While CalSTRS’ investment policies include a contingency for balancing the rate of return on an investment against factors related to environmental degradation, they specifically rule out the possibility of excluding “any investments in companies, industries, countries or geographic areas” absent sustained risk.

“When pressured to divest, CalSTRS firmly believes that active and direct engagement is the best way to resolve issues,” the policy states. “Face to face meetings with shareowners and senior management, or the Board of Directors, are essential to bringing about change in a corporation.”

Guthrie and his allies say part of the issue is long-standing institutional culture and outdated views about climate change, the inevitable profitability of fossil fuel investments and attachment to the idea that engagement may bear fruit, despite the evidence.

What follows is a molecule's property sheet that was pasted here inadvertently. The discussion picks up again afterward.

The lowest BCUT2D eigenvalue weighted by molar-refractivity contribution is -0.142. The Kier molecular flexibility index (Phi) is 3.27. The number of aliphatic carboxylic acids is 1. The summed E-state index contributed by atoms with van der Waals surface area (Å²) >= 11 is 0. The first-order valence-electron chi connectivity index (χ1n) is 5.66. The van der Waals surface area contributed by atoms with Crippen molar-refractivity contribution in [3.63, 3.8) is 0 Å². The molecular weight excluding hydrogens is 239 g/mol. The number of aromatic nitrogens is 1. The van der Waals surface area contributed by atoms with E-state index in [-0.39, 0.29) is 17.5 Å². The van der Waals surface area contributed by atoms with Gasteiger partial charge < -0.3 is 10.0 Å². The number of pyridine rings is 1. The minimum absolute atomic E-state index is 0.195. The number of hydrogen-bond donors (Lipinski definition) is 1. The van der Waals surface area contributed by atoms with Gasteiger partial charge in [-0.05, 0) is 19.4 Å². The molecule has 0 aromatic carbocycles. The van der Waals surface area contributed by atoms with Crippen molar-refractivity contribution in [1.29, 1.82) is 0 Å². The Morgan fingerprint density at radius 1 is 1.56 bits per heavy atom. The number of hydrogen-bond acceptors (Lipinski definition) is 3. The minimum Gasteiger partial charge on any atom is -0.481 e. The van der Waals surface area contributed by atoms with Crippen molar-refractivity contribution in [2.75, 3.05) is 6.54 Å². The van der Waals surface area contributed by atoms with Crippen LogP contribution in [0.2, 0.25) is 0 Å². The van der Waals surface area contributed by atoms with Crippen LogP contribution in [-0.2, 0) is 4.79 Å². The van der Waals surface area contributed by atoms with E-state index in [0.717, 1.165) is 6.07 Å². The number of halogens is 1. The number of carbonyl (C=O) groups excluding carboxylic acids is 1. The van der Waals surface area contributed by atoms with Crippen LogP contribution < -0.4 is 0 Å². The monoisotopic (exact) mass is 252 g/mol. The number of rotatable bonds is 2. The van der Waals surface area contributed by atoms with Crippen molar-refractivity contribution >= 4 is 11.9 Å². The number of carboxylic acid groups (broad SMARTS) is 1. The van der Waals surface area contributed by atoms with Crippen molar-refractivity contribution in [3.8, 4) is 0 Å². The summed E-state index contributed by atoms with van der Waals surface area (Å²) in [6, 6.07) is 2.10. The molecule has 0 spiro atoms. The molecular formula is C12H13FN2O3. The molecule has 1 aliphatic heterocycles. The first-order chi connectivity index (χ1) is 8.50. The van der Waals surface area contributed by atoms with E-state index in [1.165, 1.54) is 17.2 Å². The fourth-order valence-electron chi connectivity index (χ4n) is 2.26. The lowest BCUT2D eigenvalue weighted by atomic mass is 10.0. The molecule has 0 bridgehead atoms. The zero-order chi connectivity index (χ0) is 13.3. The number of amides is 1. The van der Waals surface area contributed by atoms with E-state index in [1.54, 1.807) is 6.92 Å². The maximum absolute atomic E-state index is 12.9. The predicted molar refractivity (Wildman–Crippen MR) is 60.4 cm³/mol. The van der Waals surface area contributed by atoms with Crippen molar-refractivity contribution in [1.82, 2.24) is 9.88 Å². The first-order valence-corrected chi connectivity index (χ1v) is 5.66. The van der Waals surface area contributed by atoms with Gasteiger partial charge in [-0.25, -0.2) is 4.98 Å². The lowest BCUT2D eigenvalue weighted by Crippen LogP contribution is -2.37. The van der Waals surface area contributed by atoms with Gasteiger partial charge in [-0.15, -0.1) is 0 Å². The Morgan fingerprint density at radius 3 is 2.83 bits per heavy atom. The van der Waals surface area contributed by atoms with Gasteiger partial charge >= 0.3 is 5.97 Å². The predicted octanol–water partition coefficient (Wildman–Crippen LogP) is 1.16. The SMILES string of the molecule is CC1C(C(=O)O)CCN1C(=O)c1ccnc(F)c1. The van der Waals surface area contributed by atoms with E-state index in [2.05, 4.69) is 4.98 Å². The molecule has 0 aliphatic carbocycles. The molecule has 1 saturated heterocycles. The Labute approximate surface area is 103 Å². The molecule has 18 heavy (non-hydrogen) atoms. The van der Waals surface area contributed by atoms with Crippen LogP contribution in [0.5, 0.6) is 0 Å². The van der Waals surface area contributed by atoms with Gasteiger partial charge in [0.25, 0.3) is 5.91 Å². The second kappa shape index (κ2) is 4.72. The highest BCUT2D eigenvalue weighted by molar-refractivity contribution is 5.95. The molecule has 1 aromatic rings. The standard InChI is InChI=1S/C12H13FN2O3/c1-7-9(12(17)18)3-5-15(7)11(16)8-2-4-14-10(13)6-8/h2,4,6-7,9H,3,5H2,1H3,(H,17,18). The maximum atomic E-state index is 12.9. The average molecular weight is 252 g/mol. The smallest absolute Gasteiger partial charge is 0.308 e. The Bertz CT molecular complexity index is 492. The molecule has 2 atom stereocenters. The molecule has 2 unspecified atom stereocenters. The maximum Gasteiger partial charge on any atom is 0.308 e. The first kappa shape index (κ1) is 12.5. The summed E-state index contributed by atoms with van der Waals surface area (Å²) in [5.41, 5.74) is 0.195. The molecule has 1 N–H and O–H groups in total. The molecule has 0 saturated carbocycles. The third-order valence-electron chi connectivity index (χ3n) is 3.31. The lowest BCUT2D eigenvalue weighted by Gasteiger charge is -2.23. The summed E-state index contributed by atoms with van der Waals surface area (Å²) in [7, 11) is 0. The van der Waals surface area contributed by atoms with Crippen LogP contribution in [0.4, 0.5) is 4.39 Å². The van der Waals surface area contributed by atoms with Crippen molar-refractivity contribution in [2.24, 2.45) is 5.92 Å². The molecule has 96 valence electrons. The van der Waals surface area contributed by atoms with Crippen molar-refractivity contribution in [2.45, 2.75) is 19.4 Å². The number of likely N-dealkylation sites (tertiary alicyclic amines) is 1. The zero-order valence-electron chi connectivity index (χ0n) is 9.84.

They say the CTA misrepresented a CalSTRS analysis to suggest divestment from Dakota Pipeline companies four years ago could have cost the teachers’ pension fund $8 billion, conflating two different issues and misstating the costs of divestment by a factor of 270.

But teachers, said Guthrie, are so busy and “generally financially stressed” that it was enough to turn the CTA against the idea.

“There’s been very strategic control of the narrative,” he said. “It’s almost a form of gaslighting.”

Retired Santa Rosa teacher Jane Vosburg has been lobbying CalSTRS in favor of divestment since 2013 without movement. But she says now the dominoes may be falling.